Call it isolation, quarantine, or lockdown. It all feels like a leash or a probation department ankle bracelet. We do this of our own choice, not by order of Dr. Fauci, George Soros, the Chinese embassy, County Judge Lina Hidalgo (wrong county but I would do anything she asked of me), or, heaven forbid, Gov. Greg Abbott.
The latter, Gov. Abbot, was a late comer to the mask mandating business. Per his order of a month ago, you are only required to mask if there are 20+ active cases in your county. Presumably if you had twenty positives living and three hundred formerly positive, now dead, your county would be exempt.
Hermiting (gerund form of the verb, to hermit) has allowed me to dig in and enjoy my inner obsessive compulsive drive. I do not consider it a disorder if I can channel it into healthy addictions.
I have directed my OCD into treadmilling since no one can walk outdoors in Lake Jackson’s heat and humidity in July and August. We regularly experience “feels like” temperatures of 110 F. plus in the daylight hours. Even in early evening when the sun is setting, it will often feel like over 95 degrees with the humidity over 60 per cent. But the treadmill lives inside in air conditioned space under a ceiling fan. I can walk as long as my bones will bear it.
So, I have made it my goal to abandon the sedentary life by walking a minimum of 7,000 steps a day. That is a modest amount of exercise but, done regularly, it keeps me from feeling like one of those vegetables left too long in the bottom drawer of the fridge. My goal, pushed along by my OCD, now has me up to 42 consecutive days. (I have permitted myself two “recovery days” that are included in the count. So, call it 40 if you are beyond OCD, maybe anal retentive.)
The side benefit of treadmilling is that I can read on my iPad Kindle app. Walking enables deeper concentration on my reading, which is to say that I can’t fall asleep while walking. Should I fall asleep I can pick myself up and go back to walking and reading. It hasn’t happened but I know I could do it if necessary.
Using this method, I have finally finished Albert Camus’ The Plague, and Pat Conroy’s The Great Santini. My brief reviews of those two: 1.) The end of a pestilence is greeted by the return of rats to the streets and gutters, not doves bearing olive branches, and 2.) Pat Conroy delivers more locker room talk than I have heard since junior high school and Army basic training. Ugh. Almost as repulsive as the joyous return of the rats to our daily lives.
My other compulsion has been Duolingo Spanish lessons. After five years of daily exercises, I have finally decided to reward them with my $7/month so I can enjoy the site free of advertising. Their advertising is not as annoying as Pandora‘s. The woman who serves as Pandora’s shrill shill and whom they drop like a cold dagger without warning in between Brahms and Bach makes you either want to quit going to the site forever or cough up the $5/month to make her go away. I blinked and gave them my credit card. Life without her has been a joy.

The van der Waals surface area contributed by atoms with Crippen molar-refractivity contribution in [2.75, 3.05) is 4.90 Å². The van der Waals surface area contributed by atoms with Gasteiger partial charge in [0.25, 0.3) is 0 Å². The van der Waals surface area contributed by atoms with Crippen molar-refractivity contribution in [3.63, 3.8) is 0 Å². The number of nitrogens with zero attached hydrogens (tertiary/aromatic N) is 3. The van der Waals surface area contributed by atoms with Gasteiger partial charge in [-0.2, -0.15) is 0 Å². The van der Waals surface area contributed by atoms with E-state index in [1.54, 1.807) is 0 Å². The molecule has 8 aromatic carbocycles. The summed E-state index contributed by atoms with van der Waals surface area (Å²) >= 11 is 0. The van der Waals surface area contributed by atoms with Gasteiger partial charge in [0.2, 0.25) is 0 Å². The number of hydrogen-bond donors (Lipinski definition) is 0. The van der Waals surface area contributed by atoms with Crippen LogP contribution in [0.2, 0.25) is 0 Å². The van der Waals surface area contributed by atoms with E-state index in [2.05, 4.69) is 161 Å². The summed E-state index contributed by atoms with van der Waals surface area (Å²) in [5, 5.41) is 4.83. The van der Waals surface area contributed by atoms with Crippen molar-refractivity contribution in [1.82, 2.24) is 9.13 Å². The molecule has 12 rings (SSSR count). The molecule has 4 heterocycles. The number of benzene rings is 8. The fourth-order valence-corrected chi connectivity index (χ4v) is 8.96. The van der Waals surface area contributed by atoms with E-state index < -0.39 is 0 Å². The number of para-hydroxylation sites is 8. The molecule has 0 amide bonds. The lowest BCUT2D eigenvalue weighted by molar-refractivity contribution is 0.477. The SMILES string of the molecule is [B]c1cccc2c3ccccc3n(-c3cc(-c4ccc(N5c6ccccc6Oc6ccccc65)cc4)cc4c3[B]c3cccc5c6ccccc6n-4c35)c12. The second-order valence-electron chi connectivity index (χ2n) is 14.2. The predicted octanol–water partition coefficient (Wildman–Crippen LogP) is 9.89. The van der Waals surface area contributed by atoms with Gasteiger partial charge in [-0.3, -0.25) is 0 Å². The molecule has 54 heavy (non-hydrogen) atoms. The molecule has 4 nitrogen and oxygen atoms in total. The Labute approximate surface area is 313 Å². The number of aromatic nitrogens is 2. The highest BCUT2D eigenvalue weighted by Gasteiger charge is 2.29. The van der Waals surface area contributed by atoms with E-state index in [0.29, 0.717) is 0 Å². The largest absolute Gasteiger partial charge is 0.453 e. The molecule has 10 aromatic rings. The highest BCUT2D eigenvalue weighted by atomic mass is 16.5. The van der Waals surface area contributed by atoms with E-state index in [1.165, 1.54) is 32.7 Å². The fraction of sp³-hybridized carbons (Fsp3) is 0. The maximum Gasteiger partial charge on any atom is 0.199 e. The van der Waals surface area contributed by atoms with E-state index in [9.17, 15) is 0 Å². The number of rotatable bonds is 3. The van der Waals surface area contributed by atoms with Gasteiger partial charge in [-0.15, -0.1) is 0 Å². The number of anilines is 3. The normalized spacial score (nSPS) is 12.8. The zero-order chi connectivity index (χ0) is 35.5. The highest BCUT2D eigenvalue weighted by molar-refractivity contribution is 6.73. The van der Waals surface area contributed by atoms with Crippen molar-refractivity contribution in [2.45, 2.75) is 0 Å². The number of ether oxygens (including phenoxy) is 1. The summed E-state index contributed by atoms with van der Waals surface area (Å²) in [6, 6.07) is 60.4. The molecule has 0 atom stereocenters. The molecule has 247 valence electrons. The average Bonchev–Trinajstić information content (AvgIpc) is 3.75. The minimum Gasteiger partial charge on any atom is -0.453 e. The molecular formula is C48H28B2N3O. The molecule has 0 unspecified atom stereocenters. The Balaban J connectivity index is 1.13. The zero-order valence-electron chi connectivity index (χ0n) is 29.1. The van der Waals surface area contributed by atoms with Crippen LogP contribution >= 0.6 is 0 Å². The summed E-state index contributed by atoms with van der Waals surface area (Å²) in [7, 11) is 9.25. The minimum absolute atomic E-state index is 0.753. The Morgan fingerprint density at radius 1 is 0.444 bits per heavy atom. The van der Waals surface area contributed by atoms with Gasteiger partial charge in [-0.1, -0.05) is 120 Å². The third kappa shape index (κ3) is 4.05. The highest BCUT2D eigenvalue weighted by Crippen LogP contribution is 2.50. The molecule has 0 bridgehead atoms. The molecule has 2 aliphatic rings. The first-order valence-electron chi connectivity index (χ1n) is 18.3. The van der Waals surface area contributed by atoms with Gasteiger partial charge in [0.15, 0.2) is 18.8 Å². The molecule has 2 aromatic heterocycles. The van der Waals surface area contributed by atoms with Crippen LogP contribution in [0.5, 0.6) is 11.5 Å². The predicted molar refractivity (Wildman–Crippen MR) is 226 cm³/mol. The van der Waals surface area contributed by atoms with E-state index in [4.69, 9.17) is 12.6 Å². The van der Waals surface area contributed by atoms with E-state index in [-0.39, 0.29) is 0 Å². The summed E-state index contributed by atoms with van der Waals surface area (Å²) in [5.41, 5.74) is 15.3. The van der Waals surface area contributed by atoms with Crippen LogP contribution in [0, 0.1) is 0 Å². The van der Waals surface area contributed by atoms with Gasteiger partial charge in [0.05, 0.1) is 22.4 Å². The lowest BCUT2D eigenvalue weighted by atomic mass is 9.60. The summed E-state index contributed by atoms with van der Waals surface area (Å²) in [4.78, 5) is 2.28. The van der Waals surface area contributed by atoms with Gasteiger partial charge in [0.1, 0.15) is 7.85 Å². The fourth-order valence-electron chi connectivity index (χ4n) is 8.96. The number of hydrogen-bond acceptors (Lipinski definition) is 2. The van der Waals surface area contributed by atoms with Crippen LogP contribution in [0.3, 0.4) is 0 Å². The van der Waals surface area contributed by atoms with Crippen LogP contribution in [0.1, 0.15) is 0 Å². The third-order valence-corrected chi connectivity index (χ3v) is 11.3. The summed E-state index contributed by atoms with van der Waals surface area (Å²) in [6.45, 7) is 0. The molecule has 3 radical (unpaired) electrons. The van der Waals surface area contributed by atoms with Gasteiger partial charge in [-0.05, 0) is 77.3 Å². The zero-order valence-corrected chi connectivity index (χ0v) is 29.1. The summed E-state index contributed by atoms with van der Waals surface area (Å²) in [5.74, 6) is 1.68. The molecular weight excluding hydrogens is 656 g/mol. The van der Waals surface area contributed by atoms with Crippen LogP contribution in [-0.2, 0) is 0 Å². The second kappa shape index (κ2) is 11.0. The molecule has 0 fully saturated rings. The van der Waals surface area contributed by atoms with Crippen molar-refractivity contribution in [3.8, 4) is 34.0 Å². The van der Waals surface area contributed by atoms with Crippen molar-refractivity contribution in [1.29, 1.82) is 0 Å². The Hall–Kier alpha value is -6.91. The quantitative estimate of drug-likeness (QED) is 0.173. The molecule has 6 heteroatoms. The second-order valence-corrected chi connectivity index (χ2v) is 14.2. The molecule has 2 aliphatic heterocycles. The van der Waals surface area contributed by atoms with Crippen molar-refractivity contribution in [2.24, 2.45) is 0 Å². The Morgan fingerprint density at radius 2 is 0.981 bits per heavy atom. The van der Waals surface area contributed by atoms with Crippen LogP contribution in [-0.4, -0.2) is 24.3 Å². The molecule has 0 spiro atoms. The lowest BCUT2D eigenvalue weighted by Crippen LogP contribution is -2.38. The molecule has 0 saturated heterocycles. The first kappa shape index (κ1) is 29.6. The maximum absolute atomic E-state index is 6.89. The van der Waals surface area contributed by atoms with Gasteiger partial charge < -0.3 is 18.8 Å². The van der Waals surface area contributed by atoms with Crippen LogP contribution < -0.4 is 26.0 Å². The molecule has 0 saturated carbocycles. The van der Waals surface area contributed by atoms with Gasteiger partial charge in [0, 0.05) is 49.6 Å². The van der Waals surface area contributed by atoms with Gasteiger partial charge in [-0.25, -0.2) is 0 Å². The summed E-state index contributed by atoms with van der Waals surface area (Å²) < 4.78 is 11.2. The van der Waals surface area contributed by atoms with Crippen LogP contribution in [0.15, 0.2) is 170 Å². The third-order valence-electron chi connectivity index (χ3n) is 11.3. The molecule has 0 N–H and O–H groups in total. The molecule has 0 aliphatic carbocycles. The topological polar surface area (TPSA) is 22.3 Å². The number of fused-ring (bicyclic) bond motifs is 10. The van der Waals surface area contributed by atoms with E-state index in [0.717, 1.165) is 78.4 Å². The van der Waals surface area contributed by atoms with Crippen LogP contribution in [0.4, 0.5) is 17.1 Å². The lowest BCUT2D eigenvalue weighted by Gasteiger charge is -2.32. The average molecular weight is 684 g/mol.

Duolingo, on the other hand, is much less intrusive and annoying with their advertising. I could have tolerated it forever and gone on with free Spanish lessons. I finally gave in because of my nagging conscience.
What they do at Duolingo has made me consider nominating the organization for a Nobel Peace prize. Their lessons seem expertly organized and thought out. There are people on their staff who know languages and language pedagogy. And, even better, they know some of the tricks of game-style motivators for online learners. My OCD feeds right into their trap.
By their count I now have 1,837 consecutive days of meeting my self-defined practice and instruction goals. That is just over five years of 30 minutes or more every day. And, ever so slowly, it works. After five years I can hold brief conversations with a few of the native Spanish speakers in my world. Well, so long as they answer without asking a question. I’m not quite that fast.
So, if you must have a mental health disorder during a pandemic, I suggest the obsessive-compulsive. It beats clinical depression for many reasons, not the least is the survivability rate. So, if you have a computer and want to learn a language, there is no better time than the present. Duolingo offers ninety-five courses in thirty-eight languages with over 300 million registered users.
If you came of age in the sixties like me, you may even want to take Esperanto. It may be the language humanity’s far spread remnants can use to make peace and start the process of rebuilding the world. You could be among the first to say, “Ho gojo, la ratoj revenis.” Oh joy, the rats are back.
2 thoughts on “Twenty Weeks in Isolation; 144 Days, or, a Gross of Days. When Will the Rats Return and Liberate Us?”
keep walking my friend